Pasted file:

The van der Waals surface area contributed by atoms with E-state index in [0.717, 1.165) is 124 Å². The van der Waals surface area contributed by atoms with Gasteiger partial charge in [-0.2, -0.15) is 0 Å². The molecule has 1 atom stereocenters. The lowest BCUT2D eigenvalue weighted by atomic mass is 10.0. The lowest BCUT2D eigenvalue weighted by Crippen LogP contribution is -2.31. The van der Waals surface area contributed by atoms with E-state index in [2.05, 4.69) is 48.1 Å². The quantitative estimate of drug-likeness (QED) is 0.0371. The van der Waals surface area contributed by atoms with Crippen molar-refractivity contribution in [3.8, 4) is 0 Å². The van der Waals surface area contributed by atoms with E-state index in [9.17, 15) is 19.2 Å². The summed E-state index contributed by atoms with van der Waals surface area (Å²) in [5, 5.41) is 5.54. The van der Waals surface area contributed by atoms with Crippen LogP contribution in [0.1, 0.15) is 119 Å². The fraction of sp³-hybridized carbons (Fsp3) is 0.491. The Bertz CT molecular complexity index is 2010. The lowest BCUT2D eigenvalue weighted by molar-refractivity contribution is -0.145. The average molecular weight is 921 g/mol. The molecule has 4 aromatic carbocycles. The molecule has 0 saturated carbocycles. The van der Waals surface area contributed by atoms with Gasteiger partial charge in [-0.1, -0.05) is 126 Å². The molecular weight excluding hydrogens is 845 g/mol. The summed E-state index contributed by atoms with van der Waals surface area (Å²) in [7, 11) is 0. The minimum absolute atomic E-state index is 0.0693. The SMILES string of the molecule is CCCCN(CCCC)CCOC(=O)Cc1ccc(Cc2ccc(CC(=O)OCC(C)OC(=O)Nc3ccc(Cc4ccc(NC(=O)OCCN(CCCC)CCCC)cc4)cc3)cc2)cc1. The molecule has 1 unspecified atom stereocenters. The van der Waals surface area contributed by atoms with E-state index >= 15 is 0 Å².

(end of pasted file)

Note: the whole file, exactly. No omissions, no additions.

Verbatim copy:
The van der Waals surface area contributed by atoms with E-state index in [0.717, 1.165) is 124 Å². The van der Waals surface area contributed by atoms with Gasteiger partial charge in [-0.2, -0.15) is 0 Å². The molecule has 1 atom stereocenters. The lowest BCUT2D eigenvalue weighted by atomic mass is 10.0. The lowest BCUT2D eigenvalue weighted by Crippen LogP contribution is -2.31. The van der Waals surface area contributed by atoms with E-state index in [2.05, 4.69) is 48.1 Å². The quantitative estimate of drug-likeness (QED) is 0.0371. The van der Waals surface area contributed by atoms with Crippen molar-refractivity contribution in [3.8, 4) is 0 Å². The van der Waals surface area contributed by atoms with E-state index in [9.17, 15) is 19.2 Å². The summed E-state index contributed by atoms with van der Waals surface area (Å²) in [5, 5.41) is 5.54. The van der Waals surface area contributed by atoms with Crippen LogP contribution in [0.1, 0.15) is 119 Å². The fraction of sp³-hybridized carbons (Fsp3) is 0.491. The Bertz CT molecular complexity index is 2010. The lowest BCUT2D eigenvalue weighted by molar-refractivity contribution is -0.145. The average molecular weight is 921 g/mol. The molecule has 4 aromatic carbocycles. The molecule has 0 saturated carbocycles. The van der Waals surface area contributed by atoms with Gasteiger partial charge in [-0.1, -0.05) is 126 Å². The molecular weight excluding hydrogens is 845 g/mol. The summed E-state index contributed by atoms with van der Waals surface area (Å²) in [7, 11) is 0. The minimum absolute atomic E-state index is 0.0693. The SMILES string of the molecule is CCCCN(CCCC)CCOC(=O)Cc1ccc(Cc2ccc(CC(=O)OCC(C)OC(=O)Nc3ccc(Cc4ccc(NC(=O)OCCN(CCCC)CCCC)cc4)cc3)cc2)cc1. The molecule has 1 unspecified atom stereocenters. The van der Waals surface area contributed by atoms with E-state index >= 15 is 0 Å².